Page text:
PNDM is less common compared to transient neonatal diabetes mellitus. Neurological problems, epilepsy (recurrent seizures), and developmental delay can also be present alongside PNDM. The presence of such conditions in PNDM is known as DEND syndrome.
Other PNDM rare cases can present digestive problems due to pancreas underdevelopment. The pancreas is responsible for making digestive enzymes alongside secreting insulin. Low digestive enzymes can affect digestion and hence experience digestive issues.
Causes of Neonatal Diabetes Mellitus
Neonatal diabetes mellitus has two different types, transient neonatal diabetes mellitus and permanent neonatal diabetes mellitus. The causing factors of neonatal diabetes mellitus, therefore, would vary according to the two.
Transient Neonatal Diabetes Mellitus Causes
TNDM is a rare condition in infants. It is caused by imprinted gene overexpression. Such genetic faulty means dysregulation of genes, which leads to inappropriate activation of chromosomes. Abnormal gene expression is the cause of various genetic disorders, such as TNDM.
In the case of TNDM, the imprinted PLAGL 1 and HYMAI genes are overexpressed or become overactive on the 6q24 human chromosome.
Researches are yet to prove why such gene expression relates to transient neonatal diabetes mellitus.
But, the PLAGL1 gene produces a protein that controls other proteins called PACAP1 (pituitary adenylate cyclase-activating polypeptide receptor) produced by pituitary glands. PACAP1 mediates insulin secretion in the pancreas islets by beta cells.
The overexpression of the PLAGL1 gene may impair insulin production by reducing the insulin-producing beta cells, causing insufficient insulin.
Permanent Neonatal Diabetes Mellitus Causes
PNDM, a monogenic type of diabetes, is caused by some mutations, which changes and reduces insulin-making beta cells. Gene mutation is a permanent change of gene-making DNA sequence.
Various gene mutations such as KCNJII, ABCC8, and insulin gene (INS) alterations are responsible for permanent neonatal diabetes mellitus. Also, a KATP channel gene mutation can cause PNDM. Such mutations affect insulin stimulation by closing the KATP channel.
KATP channel is the primary molecule responsible for linking the metabolism of glucose to insulin production.
Symptoms of Neonatal Diabetes Mellitus
Symptoms may vary with the different types of neonatal diabetes mellitus. However, common neonatal diabetes symptoms include:
- Frequent urination
- Intrauterine growth restrictions
Neonatal Diabetes Mellitus Complications
Once your pediatrician has diagnosed hyperglycemia in your newborn baby, it means that the baby is at a high risk of having neonatal diabetes mellitus (NDM). It is essential to monitor your child carefully in the next six months for the development of neonatal diabetes symptoms.
If you disregard the symptoms, if any, your baby may be at risk of other common complications such as:
- Slow growth
- Diabetic ketoacidosis
- Tongue enlargement (macroglossia)
- Weak muscles
- Low weight
How Can You Prevent Neonatal Diabetes?
It is not possible to prevent neonatal diabetes now. This type of diabetes is monogenic, which involves gene changes or overexpression. Such features pose challenges in preventing the disease.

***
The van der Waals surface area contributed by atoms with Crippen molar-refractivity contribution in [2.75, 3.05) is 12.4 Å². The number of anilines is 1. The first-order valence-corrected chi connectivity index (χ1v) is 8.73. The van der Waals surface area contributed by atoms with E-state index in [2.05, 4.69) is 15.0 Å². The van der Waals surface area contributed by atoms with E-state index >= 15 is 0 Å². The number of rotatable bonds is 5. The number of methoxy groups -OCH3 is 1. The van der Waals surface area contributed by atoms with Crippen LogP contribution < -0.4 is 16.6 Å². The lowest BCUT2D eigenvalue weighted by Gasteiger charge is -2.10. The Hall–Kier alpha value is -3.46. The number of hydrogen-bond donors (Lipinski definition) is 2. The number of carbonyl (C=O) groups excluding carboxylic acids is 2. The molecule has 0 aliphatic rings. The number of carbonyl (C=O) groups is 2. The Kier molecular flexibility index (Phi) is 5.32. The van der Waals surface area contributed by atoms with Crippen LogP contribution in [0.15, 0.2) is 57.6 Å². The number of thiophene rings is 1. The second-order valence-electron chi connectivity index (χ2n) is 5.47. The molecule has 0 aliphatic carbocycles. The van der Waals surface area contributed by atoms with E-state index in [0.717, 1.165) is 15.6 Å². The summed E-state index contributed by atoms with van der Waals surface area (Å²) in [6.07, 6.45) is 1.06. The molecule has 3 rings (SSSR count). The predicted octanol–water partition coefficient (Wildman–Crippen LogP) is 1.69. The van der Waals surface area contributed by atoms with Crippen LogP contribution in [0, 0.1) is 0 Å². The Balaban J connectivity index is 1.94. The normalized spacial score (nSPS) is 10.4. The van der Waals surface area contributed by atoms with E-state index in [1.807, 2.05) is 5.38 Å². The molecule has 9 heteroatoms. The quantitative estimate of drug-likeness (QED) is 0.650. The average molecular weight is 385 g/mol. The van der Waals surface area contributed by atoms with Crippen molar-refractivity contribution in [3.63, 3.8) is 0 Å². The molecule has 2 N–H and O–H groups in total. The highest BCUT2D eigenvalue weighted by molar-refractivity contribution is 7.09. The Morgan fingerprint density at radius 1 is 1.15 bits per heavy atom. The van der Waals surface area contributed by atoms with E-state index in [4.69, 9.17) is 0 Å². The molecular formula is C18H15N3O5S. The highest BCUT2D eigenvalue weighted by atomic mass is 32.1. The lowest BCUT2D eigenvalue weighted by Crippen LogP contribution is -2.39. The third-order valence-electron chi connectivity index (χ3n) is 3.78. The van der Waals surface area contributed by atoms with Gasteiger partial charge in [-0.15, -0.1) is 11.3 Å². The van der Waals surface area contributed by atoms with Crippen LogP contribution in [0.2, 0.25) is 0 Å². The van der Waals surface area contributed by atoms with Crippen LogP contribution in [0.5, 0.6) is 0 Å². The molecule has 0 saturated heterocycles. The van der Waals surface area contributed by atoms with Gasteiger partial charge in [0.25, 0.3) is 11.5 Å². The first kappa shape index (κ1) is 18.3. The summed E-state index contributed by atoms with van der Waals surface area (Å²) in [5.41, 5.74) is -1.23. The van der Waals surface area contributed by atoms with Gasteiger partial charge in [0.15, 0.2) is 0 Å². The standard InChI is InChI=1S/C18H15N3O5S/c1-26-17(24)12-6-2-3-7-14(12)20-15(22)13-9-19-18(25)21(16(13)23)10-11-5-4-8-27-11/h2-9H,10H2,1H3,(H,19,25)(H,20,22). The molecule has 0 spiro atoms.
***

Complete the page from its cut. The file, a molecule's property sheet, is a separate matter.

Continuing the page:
Also, you cannot, by all means, prevent the inheritance of faulty genes from either parent to the child. However, you can give your baby a comfortable and happy life by managing the condition.
How to Manage Neonatal Diabetes Mellitus
You can manage neonatal diabetes by insulin administration or through a drug prescribed by your physician.
Before administering any treatment, your child's doctor may run various tests for diagnosis. Various complications occur due to misdiagnosing the disease.
Can Neonatal Diabetes be Cured?
As per the explanation above, neonatal diabetes mellitus is a genetic condition that cannot be cured. However, there is hope for a cure in the future. Researchers are trying out techniques to edit gene mutation and personalize gene therapy.
Stem cell therapy for diabetes could be the long-awaited cure. Scientists have made strides in the said therapy, which might be in use soon for the treatment of diabetes.
Neonatal diabetes mellitus has many similarities with MODY (maturity-onset diabetes of the young), especially permanent neonatal diabetes. Both are monogenic types of diabetes caused by a single gene mutation.
The only difference between NDM and MODY is the age of the disease onset. NDM occurs during the first six months of infancy while MODY in adolescence to young adulthood.
Transient neonatal diabetes may take only a few months of infancy from the time of onset to go on remission. It can then recur later in adolescence or adulthood.
Neonatal diabetes mellitus is not preventable and, so far, not curable. However, you can manage diabetes by following all the instructions laid down by your doctor. Your baby has the right to have a healthy growing life without encountering any severe complications.
Would you like to discuss more neonatal diabetes mellitus or any other health condition? Probably you would wish to be enlightened on natural alternative treatment. Our natural therapy practitioner, a Master herbalist, would love to answer all your questions and concerns.
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This article is intended for educational purposes and the information contained within is not intended to treat, diagnose or cure any disease or health problem. Please seek appropriate medical attention for any health complaints. We cannot take responsibility for your health care decisions. Our intent is only to offer health information to help you with your search for better health.